US: Retail Bounce Starts To Slow

Retail sales missed expectations in August and there were downside revisions to July. With other large categories of spending continuing to struggle it re-affirms our view of a plateauing in consumer activity below pre-COVID levels.

US retail sales grew 0.6% month-on-month in August, lower than the 1% consensus expectation while July’s growth rate was revised down to 0.9% from 1.2%. The ‘control’ group, which excludes volatile components such as building supplies, gas stations, food service and auto dealers, is a measure that historically better tracks broader consumer spending. Unfortunately, it missed by even more, falling 0.1% versus expectations of a 0.3% MoM gain while July saw sales revised half a percentage point lower.

The details show the weakness concentrated in sporting goods (-5.7%), general merchandise (-0.4%) and grocery (-1.2%). However, this latter drop was offset by a 4.7% increase in eating and drinking out. There were also strong gains for furniture (+2.1%) and clothing (+2.9%), suggesting aggressive price discounting worked.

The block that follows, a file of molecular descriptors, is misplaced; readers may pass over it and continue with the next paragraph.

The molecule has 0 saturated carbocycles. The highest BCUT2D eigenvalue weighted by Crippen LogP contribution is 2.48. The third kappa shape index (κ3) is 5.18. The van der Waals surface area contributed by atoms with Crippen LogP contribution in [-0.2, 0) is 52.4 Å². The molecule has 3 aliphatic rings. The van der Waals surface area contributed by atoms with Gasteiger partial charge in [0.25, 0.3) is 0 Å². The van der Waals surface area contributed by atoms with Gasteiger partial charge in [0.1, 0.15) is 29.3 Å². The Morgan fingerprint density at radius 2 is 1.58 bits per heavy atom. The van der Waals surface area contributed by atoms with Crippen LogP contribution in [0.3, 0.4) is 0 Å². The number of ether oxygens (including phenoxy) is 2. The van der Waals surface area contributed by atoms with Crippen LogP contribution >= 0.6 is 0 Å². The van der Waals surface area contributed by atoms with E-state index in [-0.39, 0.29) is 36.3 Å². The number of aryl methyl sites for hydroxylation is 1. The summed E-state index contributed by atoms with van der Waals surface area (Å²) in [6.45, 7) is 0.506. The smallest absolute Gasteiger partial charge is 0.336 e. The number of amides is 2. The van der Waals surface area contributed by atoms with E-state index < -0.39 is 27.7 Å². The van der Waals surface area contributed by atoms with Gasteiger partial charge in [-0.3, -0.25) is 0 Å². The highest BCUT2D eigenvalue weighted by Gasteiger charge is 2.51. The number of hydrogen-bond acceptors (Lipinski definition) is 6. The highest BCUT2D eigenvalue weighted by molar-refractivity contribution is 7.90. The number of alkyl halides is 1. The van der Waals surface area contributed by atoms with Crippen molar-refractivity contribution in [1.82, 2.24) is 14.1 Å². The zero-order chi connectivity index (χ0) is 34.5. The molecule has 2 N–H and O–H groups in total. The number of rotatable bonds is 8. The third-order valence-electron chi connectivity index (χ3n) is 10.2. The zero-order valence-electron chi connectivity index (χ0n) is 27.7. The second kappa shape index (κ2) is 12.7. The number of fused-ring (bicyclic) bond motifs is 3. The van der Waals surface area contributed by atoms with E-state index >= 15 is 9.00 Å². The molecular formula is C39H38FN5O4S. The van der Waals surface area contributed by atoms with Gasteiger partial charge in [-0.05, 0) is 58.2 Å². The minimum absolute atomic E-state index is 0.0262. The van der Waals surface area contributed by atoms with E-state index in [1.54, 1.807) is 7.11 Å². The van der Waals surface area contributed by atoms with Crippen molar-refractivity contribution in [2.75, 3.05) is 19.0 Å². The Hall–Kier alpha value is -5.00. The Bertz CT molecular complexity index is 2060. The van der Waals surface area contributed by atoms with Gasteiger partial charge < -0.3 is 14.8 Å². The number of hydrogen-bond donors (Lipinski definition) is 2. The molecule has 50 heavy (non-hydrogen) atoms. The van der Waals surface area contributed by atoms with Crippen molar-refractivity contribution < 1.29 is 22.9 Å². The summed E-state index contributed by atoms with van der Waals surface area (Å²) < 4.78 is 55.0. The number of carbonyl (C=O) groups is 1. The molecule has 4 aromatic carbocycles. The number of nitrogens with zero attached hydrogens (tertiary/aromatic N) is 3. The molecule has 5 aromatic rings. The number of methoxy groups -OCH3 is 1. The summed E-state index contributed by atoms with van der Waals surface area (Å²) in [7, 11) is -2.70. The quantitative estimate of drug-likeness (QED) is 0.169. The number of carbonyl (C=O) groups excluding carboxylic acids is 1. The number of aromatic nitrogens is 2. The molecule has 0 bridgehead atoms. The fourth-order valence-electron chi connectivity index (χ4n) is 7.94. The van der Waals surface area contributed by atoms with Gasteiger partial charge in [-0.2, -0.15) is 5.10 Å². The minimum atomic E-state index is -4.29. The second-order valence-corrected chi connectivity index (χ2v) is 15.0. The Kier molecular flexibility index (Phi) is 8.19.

Levels of retail sales expenditure versus February

(Click on image to enlarge)

Source: Macrobond, ING

This leaves the total value of retail sales 1.9% above where they were pre-Covid, which is a fantastic outcome, but there have clearly been winners and losers as we have all been forced to adjust the way we can spend our money. Grocery remains the main beneficiary with sales more than 10% higher, while food service is down 16% and clothing is still 20% lower.

Moreover, the broader consumer spending picture is bleaker. Remember retail sales only make up around half of consumer spending with education, healthcare, travel and hotel stays also contributing to the total – areas that have been hit far harder by the pandemic. While we have been able to substitute some of our spending towards “things” (measured in retail sales) and away from “experiences”, it doesn’t fully make up the shortfall. High frequency data from www.tracktherecovery.org suggests that based on credit and debit card transactions total consumer spending remained down 7% as at the end of August.

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Disclaimer: This publication has been prepared by ING solely for information purposes irrespective of a particular user's means, financial situation or investment objectives. The information ...

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